A process to allow fishing vessels to catch horse mackerel within the 200-metre isobar restricted zone as an experiment has commenced, after the Namibian Cabinet issued a directive in this regard.
If found to be scientifically viable to harvest horse mackerel within the species’ spawning zone, the experiment will offer a lifeline to fishing companies geared to land wet fish for shore-based processing.
The Namibian fishing industry and related industries once employed more than 15 000 people but the moratorium on the harvesting of pilchards along with delays with the implementation of a new system by which quotas are allocated to fishing companies has seen a significant reduction in the shore-based processing workforce over the past two to three years.
This while various Namibian economic development plans in an effort to address abject poverty in which people live have implored the fishing industry to increase the number of shore-based employees.
Derek Klazen, the Minister of Fisheries and Marine Resources however said the target of 70 percent shore-based processing with wet landed fish, is difficult to reach.
Klazen confirmed that various meetings between the industry and the fisheries Ministry have been held to discuss experimental fishing in the restricted area of 200-metre isobar.
“The wet landed side of the fishing industry was badly affected last season and we somehow must find a way to avoid losing even more jobs,” the minister said.
In September 2022 the Wet Landed Horse Mackerel Association (WLHMA) sought an intervention from Cabinet which would allow its members to fish in the restricted area.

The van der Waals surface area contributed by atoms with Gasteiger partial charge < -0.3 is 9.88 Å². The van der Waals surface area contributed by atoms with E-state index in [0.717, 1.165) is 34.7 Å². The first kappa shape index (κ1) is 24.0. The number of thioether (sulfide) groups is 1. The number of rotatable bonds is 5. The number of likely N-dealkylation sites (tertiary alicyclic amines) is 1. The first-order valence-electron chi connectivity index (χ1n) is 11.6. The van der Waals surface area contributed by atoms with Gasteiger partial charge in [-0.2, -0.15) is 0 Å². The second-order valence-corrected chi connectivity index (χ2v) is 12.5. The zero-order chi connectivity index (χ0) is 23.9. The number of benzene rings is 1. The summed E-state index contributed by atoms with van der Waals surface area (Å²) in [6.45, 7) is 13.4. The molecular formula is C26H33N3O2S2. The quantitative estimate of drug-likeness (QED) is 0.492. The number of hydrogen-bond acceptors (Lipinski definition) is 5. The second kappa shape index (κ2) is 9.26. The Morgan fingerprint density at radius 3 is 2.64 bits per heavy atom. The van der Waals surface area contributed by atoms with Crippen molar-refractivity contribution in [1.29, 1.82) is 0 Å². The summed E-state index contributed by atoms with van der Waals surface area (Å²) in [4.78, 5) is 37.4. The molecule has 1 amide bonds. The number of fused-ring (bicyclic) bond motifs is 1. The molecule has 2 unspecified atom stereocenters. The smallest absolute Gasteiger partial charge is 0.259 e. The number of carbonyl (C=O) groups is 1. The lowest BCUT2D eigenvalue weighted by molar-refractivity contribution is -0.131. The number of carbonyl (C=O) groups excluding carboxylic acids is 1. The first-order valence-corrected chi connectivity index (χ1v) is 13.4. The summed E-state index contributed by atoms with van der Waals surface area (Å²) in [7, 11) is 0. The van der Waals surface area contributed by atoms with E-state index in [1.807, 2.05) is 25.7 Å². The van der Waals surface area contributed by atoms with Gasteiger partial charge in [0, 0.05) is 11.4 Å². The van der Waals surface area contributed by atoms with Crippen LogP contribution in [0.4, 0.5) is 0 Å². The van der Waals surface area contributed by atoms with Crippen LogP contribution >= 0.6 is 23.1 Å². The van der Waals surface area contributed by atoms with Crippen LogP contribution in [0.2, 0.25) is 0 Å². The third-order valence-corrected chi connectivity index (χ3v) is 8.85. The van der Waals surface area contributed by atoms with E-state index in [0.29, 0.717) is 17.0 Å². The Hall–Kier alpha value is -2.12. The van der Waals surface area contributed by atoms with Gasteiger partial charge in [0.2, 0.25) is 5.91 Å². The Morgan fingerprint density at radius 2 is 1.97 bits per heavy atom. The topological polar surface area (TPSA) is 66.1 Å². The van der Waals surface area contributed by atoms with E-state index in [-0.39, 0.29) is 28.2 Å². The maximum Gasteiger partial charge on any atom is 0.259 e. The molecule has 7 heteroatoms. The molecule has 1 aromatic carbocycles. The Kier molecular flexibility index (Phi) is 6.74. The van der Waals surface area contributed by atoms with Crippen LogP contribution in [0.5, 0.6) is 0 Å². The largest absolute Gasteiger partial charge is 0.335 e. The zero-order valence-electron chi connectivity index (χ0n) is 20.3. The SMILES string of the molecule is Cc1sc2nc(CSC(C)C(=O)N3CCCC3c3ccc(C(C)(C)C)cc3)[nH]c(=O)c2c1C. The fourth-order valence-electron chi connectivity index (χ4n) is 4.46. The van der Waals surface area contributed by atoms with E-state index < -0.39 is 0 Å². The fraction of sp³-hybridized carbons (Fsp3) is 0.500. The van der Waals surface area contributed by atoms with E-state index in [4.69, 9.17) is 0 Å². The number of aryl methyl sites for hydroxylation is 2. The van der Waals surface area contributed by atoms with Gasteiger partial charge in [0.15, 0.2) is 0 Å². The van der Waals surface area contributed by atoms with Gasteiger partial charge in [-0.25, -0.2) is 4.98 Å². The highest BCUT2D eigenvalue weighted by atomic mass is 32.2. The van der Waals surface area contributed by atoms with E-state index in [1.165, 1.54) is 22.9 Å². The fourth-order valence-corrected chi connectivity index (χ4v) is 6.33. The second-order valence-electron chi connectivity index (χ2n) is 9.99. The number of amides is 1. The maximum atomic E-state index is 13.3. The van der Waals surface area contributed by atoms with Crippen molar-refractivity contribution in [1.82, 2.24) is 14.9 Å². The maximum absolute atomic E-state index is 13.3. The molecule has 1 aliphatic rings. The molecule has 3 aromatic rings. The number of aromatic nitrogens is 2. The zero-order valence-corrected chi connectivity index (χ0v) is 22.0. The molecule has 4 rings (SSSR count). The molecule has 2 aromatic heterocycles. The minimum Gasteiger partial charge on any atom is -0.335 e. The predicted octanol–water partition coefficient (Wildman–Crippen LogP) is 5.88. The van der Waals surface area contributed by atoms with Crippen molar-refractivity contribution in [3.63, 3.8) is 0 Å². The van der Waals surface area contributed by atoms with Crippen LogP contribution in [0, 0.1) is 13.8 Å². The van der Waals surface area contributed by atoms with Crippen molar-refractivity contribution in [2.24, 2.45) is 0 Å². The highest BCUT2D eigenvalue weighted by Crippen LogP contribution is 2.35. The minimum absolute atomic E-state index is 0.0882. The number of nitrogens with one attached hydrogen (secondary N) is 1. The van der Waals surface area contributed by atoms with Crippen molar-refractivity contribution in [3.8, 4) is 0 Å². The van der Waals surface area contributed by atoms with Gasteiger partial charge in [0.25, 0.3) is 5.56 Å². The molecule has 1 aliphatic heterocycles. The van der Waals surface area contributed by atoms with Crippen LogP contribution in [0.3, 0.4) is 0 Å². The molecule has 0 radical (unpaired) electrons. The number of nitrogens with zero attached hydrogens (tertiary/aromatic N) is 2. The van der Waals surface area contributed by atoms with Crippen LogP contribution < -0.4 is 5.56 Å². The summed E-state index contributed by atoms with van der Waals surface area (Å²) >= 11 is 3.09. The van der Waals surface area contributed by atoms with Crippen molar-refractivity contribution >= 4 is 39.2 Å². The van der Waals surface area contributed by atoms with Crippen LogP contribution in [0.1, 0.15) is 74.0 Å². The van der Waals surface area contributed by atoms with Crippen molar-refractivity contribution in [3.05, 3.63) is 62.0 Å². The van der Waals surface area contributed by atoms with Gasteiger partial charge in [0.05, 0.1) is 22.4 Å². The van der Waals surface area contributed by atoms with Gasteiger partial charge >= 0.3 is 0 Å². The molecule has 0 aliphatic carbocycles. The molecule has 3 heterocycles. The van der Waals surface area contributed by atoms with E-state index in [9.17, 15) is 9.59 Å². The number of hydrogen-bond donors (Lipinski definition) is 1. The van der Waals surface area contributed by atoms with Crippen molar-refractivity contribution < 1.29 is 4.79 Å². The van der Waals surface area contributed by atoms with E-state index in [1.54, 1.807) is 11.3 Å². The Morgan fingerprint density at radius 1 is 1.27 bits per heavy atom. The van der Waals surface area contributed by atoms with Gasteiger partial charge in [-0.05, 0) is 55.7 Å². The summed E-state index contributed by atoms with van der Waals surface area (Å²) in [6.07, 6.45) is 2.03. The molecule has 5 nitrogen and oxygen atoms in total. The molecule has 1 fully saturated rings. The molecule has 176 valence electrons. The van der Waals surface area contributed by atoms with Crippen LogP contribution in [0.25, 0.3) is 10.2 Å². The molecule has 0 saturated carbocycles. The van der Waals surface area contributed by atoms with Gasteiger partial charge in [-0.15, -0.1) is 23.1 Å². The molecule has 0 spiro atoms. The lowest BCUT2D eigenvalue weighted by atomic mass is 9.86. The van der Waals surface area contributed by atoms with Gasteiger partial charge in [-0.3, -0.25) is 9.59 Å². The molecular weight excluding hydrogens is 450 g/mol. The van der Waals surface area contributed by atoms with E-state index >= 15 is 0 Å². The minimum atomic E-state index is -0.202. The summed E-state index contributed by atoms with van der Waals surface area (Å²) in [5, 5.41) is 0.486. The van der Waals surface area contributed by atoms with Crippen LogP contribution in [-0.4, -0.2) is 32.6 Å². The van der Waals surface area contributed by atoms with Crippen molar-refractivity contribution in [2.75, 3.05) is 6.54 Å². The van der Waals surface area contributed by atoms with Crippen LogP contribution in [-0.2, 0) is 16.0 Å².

In its letter to Cabinet, the association indicated that the jobs of 1 300 people are at risk.
At the time, the Chairperson of the WLHMA, Jason Angala, sought immediate relief to rescue the shore-based processing industry, which mainly employs women.
Angala said that the new directive from Cabinet has given the shore-based processing operators hope.
“At this stage, we can only hope that the negotiation process between the Ministry and the industry will have a positive outcome for the wet landed processing sector of the fishing industry,” Angala said.
If the harvesting of horse mackerel within the restricted zone is at all permitted, only pelagic trawlers that are equipped with refrigerated sea water (RSW) hold systems will be allowed to do so. No freezer trawlers and the companies that own these vessels will be allowed to harvest the species within the restricted zone.
The majority of horse mackerel in Namibian waters is harvested by large freezer trawlers, that are able to trawl 24 hours a day with large nets on scattered fish, while the RSW trawlers are only able to target shoals of horse mackerel that unfortunately migrate during the winter months.
Large shoals of horse mackerel migrate closer to shore because of the drop in water temperature in winter.
The freezer trawler sector of the fishing industry only employs 400 fishermen on its vessels, despite having the biggest portion of the 330 000 metric ton annual quota.
The Chairman of the Confederation of Namibian Fishing Association (CNFA), Matti Amukwa, however, opposes the initiative to harvest within the 200m restricted zone because the industry plays a huge role in food security. “I am strongly opposed to fishing within the 200-meter isobar area because restrictions were introduced for scientific reasons. The shallow waters are the spawning grounds for most of the commercial species in Namibia,” he said.
Apart from being the spawning ground for horse mackerel, the restricted area is also the nursery ground for many other fish species that have to grow to a size where they will be able to eventually migrate into deeper waters.
Amukwa was of the opinion that the opening of the restricted fishing area within the 200-metre isobar limit, will set a dangerous precedent, regardless of the short period.